Table 3

Side effects

Side effect

 

Ketamine

Placebo

P (corrected)

Neuropsychiatric

Overall

166 (7.35)

87 (4.95)

0.018

When efficacious

60 (7.69)

20 (3.05)

<0.001

When not

97 (8.24)

64 (7.3)

0.99

PONV

Overall

472 (25.64)

460 (30.4)

0.018

When efficacious

124 (16.94)

155 (25.88)

<0.001

When not

308 (34.34)

245 (33.61)

0.99

Sedation

Overall

17 (2.53)

25 (4.42)

0.99

When efficacious

3 (1.23)

9 (4.15)

0.981

When not

14 (5.12)

12 (5.8)

0.99

Values reported as counts (percentage)

Discussion

Heterogeneity among studies was significant and remains a limitation of systemically reviewing this topic. This study uses two approaches to search more deeply than previous reviews in dealing with the heterogeneity of RCTs. First, we attempted to decrease heterogeneity by limiting the review to RCTs using intravenous ketamine without regional anesthesia. Since regional techniques are so successful at decreasing postoperative pain, we presumed that regional anesthesia would act as a confounder that would increase heterogeneity and mask efficacy. In our view, the main role of ketamine would be to treat patients where regional anesthesia is not used. Second, we extracted the most severe pain recorded in each study to determine whether severity of pain is a factor in ketamine efficacy.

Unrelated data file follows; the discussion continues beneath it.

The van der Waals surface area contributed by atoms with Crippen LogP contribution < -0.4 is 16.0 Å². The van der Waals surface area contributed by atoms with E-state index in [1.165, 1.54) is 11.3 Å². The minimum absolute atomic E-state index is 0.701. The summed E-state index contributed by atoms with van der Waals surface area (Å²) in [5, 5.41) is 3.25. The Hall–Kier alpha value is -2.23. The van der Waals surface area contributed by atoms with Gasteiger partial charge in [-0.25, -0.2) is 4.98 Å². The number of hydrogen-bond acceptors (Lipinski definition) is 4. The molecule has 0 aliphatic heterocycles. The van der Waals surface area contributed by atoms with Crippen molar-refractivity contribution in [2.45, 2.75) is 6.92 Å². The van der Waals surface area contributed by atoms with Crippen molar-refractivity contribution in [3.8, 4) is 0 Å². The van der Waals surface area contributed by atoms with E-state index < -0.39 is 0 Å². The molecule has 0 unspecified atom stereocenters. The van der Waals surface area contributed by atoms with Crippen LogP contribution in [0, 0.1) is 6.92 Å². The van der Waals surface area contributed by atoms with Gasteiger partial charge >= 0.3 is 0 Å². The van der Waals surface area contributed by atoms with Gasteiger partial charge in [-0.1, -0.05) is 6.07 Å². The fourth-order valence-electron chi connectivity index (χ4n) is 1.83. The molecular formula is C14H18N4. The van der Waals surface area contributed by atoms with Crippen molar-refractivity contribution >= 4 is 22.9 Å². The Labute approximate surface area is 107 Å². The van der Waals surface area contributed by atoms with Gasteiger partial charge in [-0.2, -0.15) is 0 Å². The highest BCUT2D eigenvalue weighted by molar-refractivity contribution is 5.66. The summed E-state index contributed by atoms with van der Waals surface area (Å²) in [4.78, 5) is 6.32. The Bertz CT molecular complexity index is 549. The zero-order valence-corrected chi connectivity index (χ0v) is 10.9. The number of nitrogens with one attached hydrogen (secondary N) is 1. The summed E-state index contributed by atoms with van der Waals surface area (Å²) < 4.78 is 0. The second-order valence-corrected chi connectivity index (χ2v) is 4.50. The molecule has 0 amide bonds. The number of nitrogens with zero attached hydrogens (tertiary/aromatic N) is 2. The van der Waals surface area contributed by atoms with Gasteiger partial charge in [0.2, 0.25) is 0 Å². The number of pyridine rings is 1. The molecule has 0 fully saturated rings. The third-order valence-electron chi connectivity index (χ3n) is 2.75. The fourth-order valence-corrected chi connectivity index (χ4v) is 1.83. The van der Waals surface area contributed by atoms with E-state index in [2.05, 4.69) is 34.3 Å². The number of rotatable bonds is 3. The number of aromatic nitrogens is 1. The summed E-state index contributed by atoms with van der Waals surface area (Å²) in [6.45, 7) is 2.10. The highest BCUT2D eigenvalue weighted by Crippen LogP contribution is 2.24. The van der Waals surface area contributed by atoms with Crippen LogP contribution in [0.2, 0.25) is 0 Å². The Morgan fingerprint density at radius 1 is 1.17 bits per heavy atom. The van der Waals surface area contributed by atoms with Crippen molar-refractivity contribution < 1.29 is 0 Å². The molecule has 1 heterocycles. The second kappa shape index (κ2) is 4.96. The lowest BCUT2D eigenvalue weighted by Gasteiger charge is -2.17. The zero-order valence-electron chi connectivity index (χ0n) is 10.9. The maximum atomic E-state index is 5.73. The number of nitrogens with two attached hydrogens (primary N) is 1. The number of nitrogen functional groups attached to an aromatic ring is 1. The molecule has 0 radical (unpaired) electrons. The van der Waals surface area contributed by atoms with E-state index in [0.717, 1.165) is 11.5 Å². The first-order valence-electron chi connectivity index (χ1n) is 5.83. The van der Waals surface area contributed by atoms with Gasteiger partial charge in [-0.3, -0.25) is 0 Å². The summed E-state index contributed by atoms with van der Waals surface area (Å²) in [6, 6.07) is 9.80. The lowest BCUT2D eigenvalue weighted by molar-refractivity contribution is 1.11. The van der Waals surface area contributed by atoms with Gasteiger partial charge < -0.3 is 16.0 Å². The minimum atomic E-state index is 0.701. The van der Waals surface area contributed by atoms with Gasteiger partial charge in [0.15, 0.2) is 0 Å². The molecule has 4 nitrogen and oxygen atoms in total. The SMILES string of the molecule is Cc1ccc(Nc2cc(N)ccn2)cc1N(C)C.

Several of the studies meeting inclusion criteria did not report data as mean (SD), and they may not have tested for normality. The meta-analysis program deals with these issues by making the assumption of normal distribution of data, which may not always be the case. We tested the importance of this issue by analyzing a subset of 47 studies which expressed their results as mean (SD) or 95%CI. In general, including all 64 studies rather than limiting them to those 47 did not change the conclusions but only strengthened them.